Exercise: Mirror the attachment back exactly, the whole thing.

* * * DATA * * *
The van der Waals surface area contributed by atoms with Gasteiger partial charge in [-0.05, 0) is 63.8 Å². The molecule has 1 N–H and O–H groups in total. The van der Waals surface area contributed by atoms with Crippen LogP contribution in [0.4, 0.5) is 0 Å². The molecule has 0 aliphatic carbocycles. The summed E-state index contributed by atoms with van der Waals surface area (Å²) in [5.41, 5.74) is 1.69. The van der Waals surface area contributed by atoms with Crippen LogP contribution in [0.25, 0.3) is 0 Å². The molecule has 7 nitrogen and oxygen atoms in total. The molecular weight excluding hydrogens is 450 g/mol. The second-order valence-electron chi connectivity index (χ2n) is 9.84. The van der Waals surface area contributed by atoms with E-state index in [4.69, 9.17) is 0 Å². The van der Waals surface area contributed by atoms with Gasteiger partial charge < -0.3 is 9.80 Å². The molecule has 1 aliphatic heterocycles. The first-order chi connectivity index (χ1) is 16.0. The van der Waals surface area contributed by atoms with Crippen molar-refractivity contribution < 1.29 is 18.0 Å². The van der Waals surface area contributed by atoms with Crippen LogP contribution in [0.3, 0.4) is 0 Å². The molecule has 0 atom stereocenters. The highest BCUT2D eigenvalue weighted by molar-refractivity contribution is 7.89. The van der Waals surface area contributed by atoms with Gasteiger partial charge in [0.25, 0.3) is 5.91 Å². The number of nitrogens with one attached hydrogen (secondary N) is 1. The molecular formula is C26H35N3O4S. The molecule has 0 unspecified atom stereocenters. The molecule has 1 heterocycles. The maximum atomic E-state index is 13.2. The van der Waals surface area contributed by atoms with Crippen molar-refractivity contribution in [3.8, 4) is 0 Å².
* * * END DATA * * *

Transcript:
The van der Waals surface area contributed by atoms with Gasteiger partial charge in [-0.05, 0) is 63.8 Å². The molecule has 1 N–H and O–H groups in total. The van der Waals surface area contributed by atoms with Crippen LogP contribution in [0.4, 0.5) is 0 Å². The molecule has 0 aliphatic carbocycles. The summed E-state index contributed by atoms with van der Waals surface area (Å²) in [5.41, 5.74) is 1.69. The van der Waals surface area contributed by atoms with Crippen LogP contribution in [0.25, 0.3) is 0 Å². The molecule has 7 nitrogen and oxygen atoms in total. The molecular weight excluding hydrogens is 450 g/mol. The second-order valence-electron chi connectivity index (χ2n) is 9.84. The van der Waals surface area contributed by atoms with E-state index in [4.69, 9.17) is 0 Å². The van der Waals surface area contributed by atoms with Gasteiger partial charge < -0.3 is 9.80 Å². The molecule has 1 aliphatic heterocycles. The first-order chi connectivity index (χ1) is 16.0. The van der Waals surface area contributed by atoms with Crippen molar-refractivity contribution < 1.29 is 18.0 Å². The van der Waals surface area contributed by atoms with Crippen LogP contribution in [0.3, 0.4) is 0 Å². The molecule has 0 atom stereocenters. The highest BCUT2D eigenvalue weighted by molar-refractivity contribution is 7.89. The van der Waals surface area contributed by atoms with Gasteiger partial charge in [0.25, 0.3) is 5.91 Å². The number of nitrogens with one attached hydrogen (secondary N) is 1. The molecular formula is C26H35N3O4S. The molecule has 0 unspecified atom stereocenters. The molecule has 1 heterocycles. The maximum atomic E-state index is 13.2. The van der Waals surface area contributed by atoms with Crippen molar-refractivity contribution in [3.8, 4) is 0 Å².